"The After-Hell" and "Appetites"

The After-Hell

You ask me about my doubt:
So I drive into red rock until
The brown hits my horizon. Of course,
I am hungry and, of course, I stop
Where even future spring seems
False, but softening of the dirt
Seems as certain as rock. When
Tires slick to mud, beyond where
Mountains began to submerge
Into the recent past.  You assume
This is just a metaphor for silence.
So then I stop my drive, alone,
And trying to forward through:
A stillness slowly growing in
Gloaming. The Tumpetters
Thrash the potatoes fields,
Swan wings splayed awkward
And majestic against muddy snow
Instead of delicately swimming
In profile for a thousand water
Colors.  I am accustomed to early
Idaho winter:  enclosed divorce
After divorce, my mending ache.
Sutures itch and scars ask for stitching
Sinew. The impulse bled until bleeding
Smears. To say I have seen the country
Would imply I know it. The castings of
Bodies shifts the register: the plaster
Hardening in my memory. So all
I can notice in my side eye.   Birds, my
Fear, my own comfort--resisting
the firmness of fresh field stone.
Healing--if only not: white feathers
In the twine of grass and near-to-nightshade
Vines twined.  This is the field
Where men are stitched, planting
Spare parts in conversion with pebbles
And silt.  We empathize more with objects
Than with ourselves. What is making:
Rendering of decomposition, grass turned
Into its own heat. Later in my home: You tell
Me your black mane should be shed,
And I agree at the pregnant thought:
Esoteric pang, cold renewal.
Paper, rock, scissoring: this is what
I get. Enclosed bodies, few mothers
Want a man as yet another child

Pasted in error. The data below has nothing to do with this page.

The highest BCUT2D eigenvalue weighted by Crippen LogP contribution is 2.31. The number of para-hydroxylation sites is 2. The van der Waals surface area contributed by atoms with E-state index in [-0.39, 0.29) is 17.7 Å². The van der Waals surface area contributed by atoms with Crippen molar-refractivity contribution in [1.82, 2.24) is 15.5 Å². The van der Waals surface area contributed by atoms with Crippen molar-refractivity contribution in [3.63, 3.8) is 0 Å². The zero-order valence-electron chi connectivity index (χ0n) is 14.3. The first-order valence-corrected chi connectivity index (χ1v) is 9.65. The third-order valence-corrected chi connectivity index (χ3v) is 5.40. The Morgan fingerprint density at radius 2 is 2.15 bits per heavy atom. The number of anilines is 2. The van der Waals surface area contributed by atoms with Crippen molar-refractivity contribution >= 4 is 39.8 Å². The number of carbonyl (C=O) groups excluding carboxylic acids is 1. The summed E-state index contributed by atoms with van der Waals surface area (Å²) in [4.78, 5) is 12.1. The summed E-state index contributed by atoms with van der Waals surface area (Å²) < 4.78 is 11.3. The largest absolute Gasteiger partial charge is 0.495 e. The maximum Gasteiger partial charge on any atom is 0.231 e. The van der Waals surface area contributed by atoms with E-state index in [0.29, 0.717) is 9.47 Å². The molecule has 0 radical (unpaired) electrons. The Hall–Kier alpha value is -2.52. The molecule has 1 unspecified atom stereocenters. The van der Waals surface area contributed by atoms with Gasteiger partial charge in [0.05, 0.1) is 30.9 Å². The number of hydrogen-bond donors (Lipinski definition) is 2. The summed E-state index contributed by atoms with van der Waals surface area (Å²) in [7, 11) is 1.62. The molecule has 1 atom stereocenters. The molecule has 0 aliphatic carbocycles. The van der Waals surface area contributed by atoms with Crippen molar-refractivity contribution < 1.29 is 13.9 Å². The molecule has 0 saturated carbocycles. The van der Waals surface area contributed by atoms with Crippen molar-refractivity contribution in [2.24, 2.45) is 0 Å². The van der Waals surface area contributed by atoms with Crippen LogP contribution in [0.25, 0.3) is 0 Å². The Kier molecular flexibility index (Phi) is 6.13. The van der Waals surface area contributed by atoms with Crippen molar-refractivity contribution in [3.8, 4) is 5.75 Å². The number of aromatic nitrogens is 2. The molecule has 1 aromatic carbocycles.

Whose tremble she sets to settle.
I am not joining the Caravana de la
Muerte or Sendero Luminoso, another
White man picking up arms in someone
Else’s history. Although these gringo
Hands have left mezcal and marigolds
For Santa Muerte. Better safe
than sorry. A swan in the desert--
I find not only you allusive, but me.




Trying to light a wet cigarette
with a faltering match, and I wonder
if my readers are also living life in vain:
Somersaulting through the day,
rusted locks on the weird-washed
doors, the red painting pilling
and bubbling, the shapes of shadows
condensing in the nervous curdle
turning the stomach in the afterglow
of a civil twilight, the plastic days
molded into explicable appetites
bleeding through thin walls—
Formica echoing into the soft
plush of shag carpet as I come
in from the rain. Facts trickle
into memory like ice dripping
over a sugared spoon, seeming
to melt the walls of recollection
like the clouding of absinthe.
The evening drifts like smoke
pipe smoke into the clear
blue sky. I have scabbed over
this early spring mellow, flaking into
flurries of snow, iced by
the shedding of my images –
history not painted onto retinas,
but lingering like syllables
sliding into a frosted glass.
I could write down the skeletal
icons so the bones could form
mantras to keep the past calcified.
Should the poet stand in the
miasma of dead leaves’ slurry
in the evening wind, inspired
like ghosts one could pretend
to heal with offered prayers
and masterpieces of vanity—
but the cigarette flames
smolders in the brief chill.



C. Derick Varn

C Derick Varn is a poet, podcaster, and teacher. He served as assistant editor for Arts and Letters: A Journal of Contemporary Arts, managing editor for the defunct Milkweed Review, founding editor for Former People, and was a reader for Zero Books. He won the Frankeye Davis Mayes/Academy of American Poets Prize in 2003. He is the author of the collections Apocalyptics (Unlikely Books, 2018), and Liberation, and all the other bright etcetera (Mysterioso Books, 2022). He currently lives in Utah but spent most of the last decade outside of the US. He hosts the politics, history, and culture podcast, Varn Vlog. Derick recommends the Huntsman Cancer Institute and Doctors without Borders.


Edited for Unlikely by Jonathan Penton, Editor-in-Chief
Last revised on Thursday, June 29, 2023 - 20:20